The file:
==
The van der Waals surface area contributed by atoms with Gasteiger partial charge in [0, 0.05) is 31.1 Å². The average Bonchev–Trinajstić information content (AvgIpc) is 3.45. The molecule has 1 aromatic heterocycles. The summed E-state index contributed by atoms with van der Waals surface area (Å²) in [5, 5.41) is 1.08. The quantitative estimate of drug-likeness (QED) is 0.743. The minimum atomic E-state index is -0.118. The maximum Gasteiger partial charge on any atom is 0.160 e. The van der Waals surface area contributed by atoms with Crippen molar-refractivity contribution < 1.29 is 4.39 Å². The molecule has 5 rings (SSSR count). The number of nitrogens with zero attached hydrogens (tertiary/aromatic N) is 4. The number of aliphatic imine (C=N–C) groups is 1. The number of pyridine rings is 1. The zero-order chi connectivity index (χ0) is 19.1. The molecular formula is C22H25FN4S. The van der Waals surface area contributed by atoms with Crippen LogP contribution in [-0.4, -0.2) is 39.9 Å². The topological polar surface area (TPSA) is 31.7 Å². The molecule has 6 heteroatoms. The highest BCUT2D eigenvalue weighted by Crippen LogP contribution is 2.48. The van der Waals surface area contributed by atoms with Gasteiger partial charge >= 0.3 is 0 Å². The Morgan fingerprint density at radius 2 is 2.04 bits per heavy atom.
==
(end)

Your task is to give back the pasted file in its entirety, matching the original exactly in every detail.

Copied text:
The van der Waals surface area contributed by atoms with Gasteiger partial charge in [0, 0.05) is 31.1 Å². The average Bonchev–Trinajstić information content (AvgIpc) is 3.45. The molecule has 1 aromatic heterocycles. The summed E-state index contributed by atoms with van der Waals surface area (Å²) in [5, 5.41) is 1.08. The quantitative estimate of drug-likeness (QED) is 0.743. The minimum atomic E-state index is -0.118. The maximum Gasteiger partial charge on any atom is 0.160 e. The van der Waals surface area contributed by atoms with Crippen molar-refractivity contribution < 1.29 is 4.39 Å². The molecule has 5 rings (SSSR count). The number of nitrogens with zero attached hydrogens (tertiary/aromatic N) is 4. The number of aliphatic imine (C=N–C) groups is 1. The number of pyridine rings is 1. The zero-order chi connectivity index (χ0) is 19.1. The molecular formula is C22H25FN4S. The van der Waals surface area contributed by atoms with Crippen LogP contribution in [-0.4, -0.2) is 39.9 Å². The topological polar surface area (TPSA) is 31.7 Å². The molecule has 6 heteroatoms. The highest BCUT2D eigenvalue weighted by Crippen LogP contribution is 2.48. The van der Waals surface area contributed by atoms with Gasteiger partial charge >= 0.3 is 0 Å². The Morgan fingerprint density at radius 2 is 2.04 bits per heavy atom.